Avenged Sevenfold is bigger than its categorical brethren in every way. The ungodly solos, the intricate measure for measure harmonizing, the heart-attack drum licks and huge chorus' all make for a career defining performance.

Kicking off the album with their heaviest track to date is "Critical Acclaim." After an organ intro that sounds as if listeners are passing through cemetery's gates and some sleek guitar work that paints the path to come, the track explodes into metal mayhem with double bass and give and take guitar chugging not heard since a certain Vulgar Display of Power. Vocalist M. Shadows' lyrical rant is easily the most delicious liberal call-out heard in years.

"Critical Acclaim" also unleashes A7X's newest vocal talent - The Rev. His "Sebastian Bach on heroine" vocal styling is interesting to say the least and plays an important role throughout the album.

The classic thrash of "Almost Easy" continues the upbeat journey, complete with trip-licks courtesy of The Rev and a monster chorus. Following suit is "Scream," which possesses an extremely dark vibe, complimented with one of the most interesting ascensions and dissensions of scale heard to date.

"Afterlife" proves to be the first explicit differentiation, as it opens with mournful strings and paints a heavy picture of the young dying and trying to escape the afterlife in hopes of resurrecting what was lost. This fascinating display of self-examination and self-regret ends with the most impressive Synyster Gates solo yet.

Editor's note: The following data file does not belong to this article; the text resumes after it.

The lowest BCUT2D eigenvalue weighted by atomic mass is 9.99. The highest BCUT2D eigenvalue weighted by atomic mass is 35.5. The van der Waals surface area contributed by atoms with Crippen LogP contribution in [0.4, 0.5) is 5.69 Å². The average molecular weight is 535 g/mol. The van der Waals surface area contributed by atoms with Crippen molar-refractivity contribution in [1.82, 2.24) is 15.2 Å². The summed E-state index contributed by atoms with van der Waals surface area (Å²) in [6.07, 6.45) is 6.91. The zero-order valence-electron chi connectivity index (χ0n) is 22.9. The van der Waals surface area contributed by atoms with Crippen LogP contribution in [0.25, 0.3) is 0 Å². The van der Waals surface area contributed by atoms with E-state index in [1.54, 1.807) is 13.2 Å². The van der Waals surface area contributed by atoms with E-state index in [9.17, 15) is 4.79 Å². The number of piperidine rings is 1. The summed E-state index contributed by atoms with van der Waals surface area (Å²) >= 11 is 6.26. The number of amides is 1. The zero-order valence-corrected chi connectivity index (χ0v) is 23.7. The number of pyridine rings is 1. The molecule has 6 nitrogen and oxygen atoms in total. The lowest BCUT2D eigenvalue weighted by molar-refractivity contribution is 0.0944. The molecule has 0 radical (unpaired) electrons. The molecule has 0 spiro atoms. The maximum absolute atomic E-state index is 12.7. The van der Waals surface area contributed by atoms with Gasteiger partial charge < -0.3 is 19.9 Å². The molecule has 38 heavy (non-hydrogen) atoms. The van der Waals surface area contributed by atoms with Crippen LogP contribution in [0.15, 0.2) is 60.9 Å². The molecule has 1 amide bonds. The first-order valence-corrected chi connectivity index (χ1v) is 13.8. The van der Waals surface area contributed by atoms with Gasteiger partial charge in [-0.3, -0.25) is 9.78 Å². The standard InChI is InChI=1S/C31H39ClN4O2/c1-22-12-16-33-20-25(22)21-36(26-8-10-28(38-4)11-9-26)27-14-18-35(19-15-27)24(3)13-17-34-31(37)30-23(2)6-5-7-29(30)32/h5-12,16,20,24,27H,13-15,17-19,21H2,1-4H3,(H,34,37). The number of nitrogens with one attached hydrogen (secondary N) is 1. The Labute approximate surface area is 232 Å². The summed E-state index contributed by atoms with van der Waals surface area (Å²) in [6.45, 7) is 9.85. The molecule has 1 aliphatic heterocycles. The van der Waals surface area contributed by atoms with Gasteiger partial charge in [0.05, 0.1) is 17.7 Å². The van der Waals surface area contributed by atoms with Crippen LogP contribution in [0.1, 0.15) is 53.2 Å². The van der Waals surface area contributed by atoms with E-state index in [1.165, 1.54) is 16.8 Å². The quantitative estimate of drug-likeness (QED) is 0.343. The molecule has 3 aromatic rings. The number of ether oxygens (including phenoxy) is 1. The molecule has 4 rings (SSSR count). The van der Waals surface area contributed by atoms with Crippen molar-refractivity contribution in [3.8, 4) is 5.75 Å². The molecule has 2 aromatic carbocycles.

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20 of 24 people found the following review helpful By Bill Allison on November 2, 2007
Format: Audio CD
Whoa. Where do I start with this one? Okay, I'm just going to say right now that Avenged Sevenfold have created a career-defining album. It may not be their heaviest album to date, but the band ditched the metalcore thing a long time ago. This upset and alienated many of the longtime fans and I'll admit that it kinda rubbed me the wrong way. At first. Then I realized that with "City of Evil", the band I had grown to love with "Sounding the Seventh Trumpet" and "Waking the Fallen" were going for something different altogether. But when you think about it, each record they've done has always been radically different than the one before it, so a big change on this album shouldn't come as such a suprise. Still, as different as this self-titled album is, I think it's their best, most focused (albeit, more polished) yet. It's the sound of a band busting out of a genre and truly discovering themselves. In short, this is their "Sing the Sorrow". This is their "Black Album". It's sure to upset many, but just as many will find something to love.

Despite all the hatred these guys have had to deal with, they know who their true fans are and this masterpiece should please most of them looking to hear something different than what they've come to expect. Still, as different as it may be, it's still distinctly A7X. This is apparent fromt the get-go with the first three tracks. You gotta love the intro to "Critical Acclaim" and although I'm normally not a fan of politically-themed music, it's refreshing to hear a different take other than just how much "the administration sucks". "Almost Easy" didn't do much for me the first time I heard it but it grew on me after a couple of listens and I can now see why it was chosen as their first single.